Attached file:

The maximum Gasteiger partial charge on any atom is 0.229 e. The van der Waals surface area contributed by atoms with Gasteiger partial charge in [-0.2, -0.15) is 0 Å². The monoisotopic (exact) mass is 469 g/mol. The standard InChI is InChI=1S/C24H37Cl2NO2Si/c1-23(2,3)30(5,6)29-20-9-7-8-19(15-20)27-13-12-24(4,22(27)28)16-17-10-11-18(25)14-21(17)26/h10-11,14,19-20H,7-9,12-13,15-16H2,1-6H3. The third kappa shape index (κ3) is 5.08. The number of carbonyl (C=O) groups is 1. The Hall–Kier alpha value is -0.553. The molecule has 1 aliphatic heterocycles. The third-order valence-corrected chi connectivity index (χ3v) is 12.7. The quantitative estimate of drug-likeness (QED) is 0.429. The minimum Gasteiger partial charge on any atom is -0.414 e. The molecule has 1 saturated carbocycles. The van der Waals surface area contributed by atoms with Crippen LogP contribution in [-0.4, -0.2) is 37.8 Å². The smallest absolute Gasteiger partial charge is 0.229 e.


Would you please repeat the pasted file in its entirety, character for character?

The maximum Gasteiger partial charge on any atom is 0.229 e. The van der Waals surface area contributed by atoms with Gasteiger partial charge in [-0.2, -0.15) is 0 Å². The monoisotopic (exact) mass is 469 g/mol. The standard InChI is InChI=1S/C24H37Cl2NO2Si/c1-23(2,3)30(5,6)29-20-9-7-8-19(15-20)27-13-12-24(4,22(27)28)16-17-10-11-18(25)14-21(17)26/h10-11,14,19-20H,7-9,12-13,15-16H2,1-6H3. The third kappa shape index (κ3) is 5.08. The number of carbonyl (C=O) groups is 1. The Hall–Kier alpha value is -0.553. The molecule has 1 aliphatic heterocycles. The third-order valence-corrected chi connectivity index (χ3v) is 12.7. The quantitative estimate of drug-likeness (QED) is 0.429. The minimum Gasteiger partial charge on any atom is -0.414 e. The molecule has 1 saturated carbocycles. The van der Waals surface area contributed by atoms with Crippen LogP contribution in [-0.4, -0.2) is 37.8 Å². The smallest absolute Gasteiger partial charge is 0.229 e.